The Daily News' Juan Gonzalez asks:
Are parents of charter school children across the city being organized into shock troops for Mayor Bloomberg's continued control of the public school system? The state law that authorized mayoral control expires on June 30, and the debate over whether the Legislature should extend it has turned increasingly bitter in many city neighborhoods.
If you check out the last two Ed Notes posts (here and here) dealing with the rally by Brownsville parents opposing charter schools and the bund-like rally held by Eva Moskowitz with Bloomberg at the keynote speaker, you get a picture of what is going on as the pseudo ed reformers, or distorters, use their money and power to push public education off the cliff. The resistance movement grows, but is far outnumbered by the resources of the corporate world which has teamed up with most of the politicians. With the surrender of the teacher unions, the battle will be long and hard and indeed we may have to wait out a generation to see how the test driven/market based/charter school movement with a revolving peace corps-like teacher corps will lead to scandal and even collapse of entire school systems.
What will happen is a growing resistance from parents shut out and teachers overworked. Such coalitions are forming in Chicago and LA and we are in the early stages in NYC.
The ICE/NYCORE conference (endorsed by groups within and outside the union) to STOP CLOSING SCHOOLS on March 28 at John Jay College from 12-3PM is one of the building blocks of the resistance and if you are a resister, you should be there. We have to rebuild the union as a force to defend public education, build alliances with parent, community and student groups.
Gonzalez goes on:
Supporters of Bloomberg and Schools Chancellor Joel Klein, including principals from many newly formed public charter schools, have launched a well-financed and sophisticated effort to lobby for more charters and for mayoral control.
In recent weeks, those principals have mobilized parents from their schools for "School Choice" community rallies to demand extra space for new charters in existing public schools, and to pack a series of state Assembly hearings on school governance, the last of which will be held in Brooklyn today.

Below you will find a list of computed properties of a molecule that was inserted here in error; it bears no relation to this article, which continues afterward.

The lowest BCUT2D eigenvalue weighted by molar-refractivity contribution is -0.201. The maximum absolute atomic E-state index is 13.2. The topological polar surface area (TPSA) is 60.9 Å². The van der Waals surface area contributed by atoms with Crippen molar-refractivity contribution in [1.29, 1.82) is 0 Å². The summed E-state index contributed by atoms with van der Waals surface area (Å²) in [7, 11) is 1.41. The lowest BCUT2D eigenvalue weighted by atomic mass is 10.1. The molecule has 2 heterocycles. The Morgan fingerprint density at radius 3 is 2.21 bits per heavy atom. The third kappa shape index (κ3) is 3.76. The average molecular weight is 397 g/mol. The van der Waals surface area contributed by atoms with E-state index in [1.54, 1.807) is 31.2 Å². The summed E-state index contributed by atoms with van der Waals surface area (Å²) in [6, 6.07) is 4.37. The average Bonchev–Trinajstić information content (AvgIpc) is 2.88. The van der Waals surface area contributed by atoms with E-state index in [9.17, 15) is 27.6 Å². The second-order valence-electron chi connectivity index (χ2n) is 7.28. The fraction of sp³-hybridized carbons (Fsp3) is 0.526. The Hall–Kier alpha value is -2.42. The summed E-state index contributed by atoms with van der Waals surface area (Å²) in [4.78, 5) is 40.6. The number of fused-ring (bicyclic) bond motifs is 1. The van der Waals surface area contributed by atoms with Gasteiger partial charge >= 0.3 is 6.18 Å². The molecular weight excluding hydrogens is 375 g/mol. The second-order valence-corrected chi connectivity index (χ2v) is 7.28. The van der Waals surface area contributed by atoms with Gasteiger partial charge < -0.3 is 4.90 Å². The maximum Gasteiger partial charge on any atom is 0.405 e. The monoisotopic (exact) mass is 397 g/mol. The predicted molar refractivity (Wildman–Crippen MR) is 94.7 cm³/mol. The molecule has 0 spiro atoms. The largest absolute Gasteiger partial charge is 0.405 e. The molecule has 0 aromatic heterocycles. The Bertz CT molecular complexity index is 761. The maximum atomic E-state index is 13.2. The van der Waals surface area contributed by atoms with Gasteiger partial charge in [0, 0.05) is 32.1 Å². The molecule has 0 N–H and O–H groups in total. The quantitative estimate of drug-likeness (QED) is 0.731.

"You see the organizers and the parents brought in on buses, and the sandwiches distributed, and you can tell it's a highly organized effort," said one official who has attended several of the hearings.
Some disgruntled charter school parents have claimed their principals require them to attend such rallies.
A Harlem principal who shares space with one of the new public charter schools is furious at the "obvious double standard."
"If I tried to use my budget and resources to mobilize parents that way, my job would be in jeopardy," said the principal, who requested anonymity. "But the charters have all this extra money to do whatever they want, all with the blessing of Klein."
If you are involved in education in any way, be scared, very scared, as communities are intentionally turned against each other, as are teachers.
The biggest uproar has been sparked by DOE's aggressive policy of putting new charters in existing public schools without seeking parent approval.
"It's the same in every neighborhood," said Monica Major, president of the Community Education Council in District 11 in the Bronx. "The DOE just tells you they're putting a new charter in your building and you have to force them to even have a conversation about it."
Such directives have turned parents in some neighborhoods into warring factions. Those who favor charters claim others are denying their children the chance for a better education.
Remember: March 28, John Jay College (59th st and 10th Ave) as teachers from some closing schools and some community and even student groups will develop strategies for building the resistance.
Why Obama is wrong about our schools
Randy Childs, a public school teacher and member of United Teachers Los Angeles, debunks Barack Obama's arguments for charter schools, standardized testing and merit pay for teachers.